Growing up I have always loved movies, and in particular movie villains. From Darth Vader in “Star Wars”, to the T-Rex in “Jurassic Park”, to the great white shark in “Jaws” and the villainous roundabout in “National Lampoon’s European vacation”, I have always been fascinated by what makes villains do what they do, what is their motive. Why do they do what they do. For a T-rex and a shark, I can assume its because their hungry, for the roundabout its to keep cars moving in a circle, but at the end of the day will we ever really know. Likely not. But my favorite villain of all time, will always be the Joker from “The Dark Knight “(one of my favorite movies too, have seen it now over 10 times if not more). His motive was simple, he wanted to create chaos and carnage, before sitting back and observing the damage that lies in his wake. No rhythm or reason, no plan tucked away in a manila folder (an essential item if you ever are making a plan, I own over 4572 of them, even multi colored ones); just a villain looking to cause problems wherever he goes.
In writing today’s blog, I was reminded of the Joker and movie villains as the topic is alpha-synuclein and how to make it, a protein that is often viewed as the villain in Parkinson’s disease, causing damage wherever it goes. And here is the Shyamalan movie twist, there is no talk of stem cells today, zip, zilch, nada. Oh Tom, what type of turn have you taken. For today, it will be about good old fashioned protein purification, kicking it “SGC-style”. For those who don’t know about alpha-synuclein, it was the first gene to be linked to Parkinson’s disease (PD) back in the late nineties. It is one of the main components in Lewy bodies (LBs), clumps of protein observed throughout the brains of patients with the disease. But alpha-synuclein isn’t all bad and has a number of positive roles to play in cells, as the quintessential good guy. But there comes a time when something changes, something happens and it goes to the dark side, becoming bad. When this happens, it loses its normal shape, becoming twisted and misfolded. Now it leaves the cell it was in and starts travelling between cells in the brain spreading its message to other synuclein proteins to stop what they are doing, to misfold and join the team. Every time it meets another good guy synuclein protein in neighboring cells, it brings them over to the dark side, leading to more misfolded synuclein with a process that keeps going from here, gradually getting worse, leading to cell death and damage within the brain of affected patients.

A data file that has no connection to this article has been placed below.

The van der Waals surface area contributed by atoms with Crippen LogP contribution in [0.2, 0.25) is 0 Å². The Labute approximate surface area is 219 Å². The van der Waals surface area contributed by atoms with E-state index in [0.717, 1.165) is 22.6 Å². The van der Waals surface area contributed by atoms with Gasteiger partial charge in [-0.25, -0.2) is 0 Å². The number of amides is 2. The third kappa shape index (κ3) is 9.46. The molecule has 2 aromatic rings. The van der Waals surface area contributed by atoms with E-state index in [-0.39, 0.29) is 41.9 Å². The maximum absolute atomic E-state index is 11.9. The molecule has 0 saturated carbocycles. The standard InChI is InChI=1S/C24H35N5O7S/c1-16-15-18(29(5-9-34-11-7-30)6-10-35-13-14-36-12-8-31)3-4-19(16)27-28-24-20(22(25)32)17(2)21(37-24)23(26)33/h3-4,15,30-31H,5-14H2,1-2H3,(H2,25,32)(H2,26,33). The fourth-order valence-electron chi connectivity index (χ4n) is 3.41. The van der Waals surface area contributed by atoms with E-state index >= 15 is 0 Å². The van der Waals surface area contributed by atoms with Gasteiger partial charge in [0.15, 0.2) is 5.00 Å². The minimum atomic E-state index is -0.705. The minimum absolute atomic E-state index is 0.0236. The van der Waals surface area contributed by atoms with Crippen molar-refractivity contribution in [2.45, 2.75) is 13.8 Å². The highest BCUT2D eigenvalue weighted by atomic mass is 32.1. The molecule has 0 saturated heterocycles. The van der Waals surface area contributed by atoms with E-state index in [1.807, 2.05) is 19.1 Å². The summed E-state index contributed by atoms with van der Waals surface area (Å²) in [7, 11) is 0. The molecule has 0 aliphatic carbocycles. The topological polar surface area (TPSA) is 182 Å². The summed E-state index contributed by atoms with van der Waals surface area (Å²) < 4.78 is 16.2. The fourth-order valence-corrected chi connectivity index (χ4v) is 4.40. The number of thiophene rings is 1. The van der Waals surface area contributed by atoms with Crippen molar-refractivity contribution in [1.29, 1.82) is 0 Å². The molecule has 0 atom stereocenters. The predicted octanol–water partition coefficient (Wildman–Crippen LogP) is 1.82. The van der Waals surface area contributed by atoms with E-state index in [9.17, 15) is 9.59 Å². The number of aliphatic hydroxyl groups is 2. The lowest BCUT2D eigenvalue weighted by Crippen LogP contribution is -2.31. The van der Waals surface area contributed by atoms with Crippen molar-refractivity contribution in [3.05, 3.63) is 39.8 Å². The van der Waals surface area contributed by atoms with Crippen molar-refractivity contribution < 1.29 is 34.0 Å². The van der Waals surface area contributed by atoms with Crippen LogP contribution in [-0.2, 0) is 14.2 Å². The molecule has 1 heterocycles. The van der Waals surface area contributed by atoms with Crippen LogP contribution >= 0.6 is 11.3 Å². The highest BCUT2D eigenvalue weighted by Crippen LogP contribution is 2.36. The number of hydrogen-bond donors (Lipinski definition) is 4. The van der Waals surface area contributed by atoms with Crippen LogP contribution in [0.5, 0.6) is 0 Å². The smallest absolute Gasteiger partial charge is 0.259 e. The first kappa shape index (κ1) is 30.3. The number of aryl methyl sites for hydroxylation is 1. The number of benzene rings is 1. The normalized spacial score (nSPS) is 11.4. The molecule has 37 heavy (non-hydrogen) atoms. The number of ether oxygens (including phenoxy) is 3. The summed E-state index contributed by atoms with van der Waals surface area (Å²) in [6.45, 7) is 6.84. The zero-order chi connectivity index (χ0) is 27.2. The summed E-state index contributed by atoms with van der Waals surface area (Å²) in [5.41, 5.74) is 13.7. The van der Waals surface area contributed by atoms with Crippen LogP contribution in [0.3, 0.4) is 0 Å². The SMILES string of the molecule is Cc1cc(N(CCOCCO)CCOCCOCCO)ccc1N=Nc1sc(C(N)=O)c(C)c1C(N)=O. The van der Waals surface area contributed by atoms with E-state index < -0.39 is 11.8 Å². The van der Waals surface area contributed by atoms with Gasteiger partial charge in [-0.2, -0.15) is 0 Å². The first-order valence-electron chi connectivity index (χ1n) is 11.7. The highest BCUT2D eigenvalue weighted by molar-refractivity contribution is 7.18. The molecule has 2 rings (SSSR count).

In our group at the MNI, we have taken a keen interest in this protein in recent years, and for our work, we have adapted the protocol to express and purify alpha-synuclein in its good native form, before inducing it in a tube to become misfolded, which I will cover next week. In today’s entry, I will only briefly cover how we make it, as all the details can be found in our SOP. For expressing alpha-synuclein, we use a DNA plasmid containing synuclein that is labelled with a GST tag, that makes it easier for us to pull out this protein from the bacteria it is expressed in. When expressed in bacteria (affectionately called BL21 cells), we can observe considerable amounts of this protein when we break the cells apart and run it on a protein gel. IPTG when added switches the plasmid on to express the GST-synuclein. In its absence, no expression occurs.
From here, the rest is straightforward, we use beads that bind the GST tag, allowing us to enrich for the GST-tagged alpha-synuclein. Once enriched, we bring our scissors so to speak, which in this case is the 3C protease. The GST is clipped off from GST-alpha-synuclein, and then using our in house Akta chromatography system, led by Dr. Wen Luo, we enrich for the cleaved, non-misfolded form of alpha synuclein that we want from this process, shown below in the gel image.
We now readily make milligrams of this protein, and if you ever want some, just let me know and we can reach an agreement. Next time, I will cover the details on how we take this synuclein and cause it to misfold. Hope I put a smile on your face. Enjoy these final days of summer.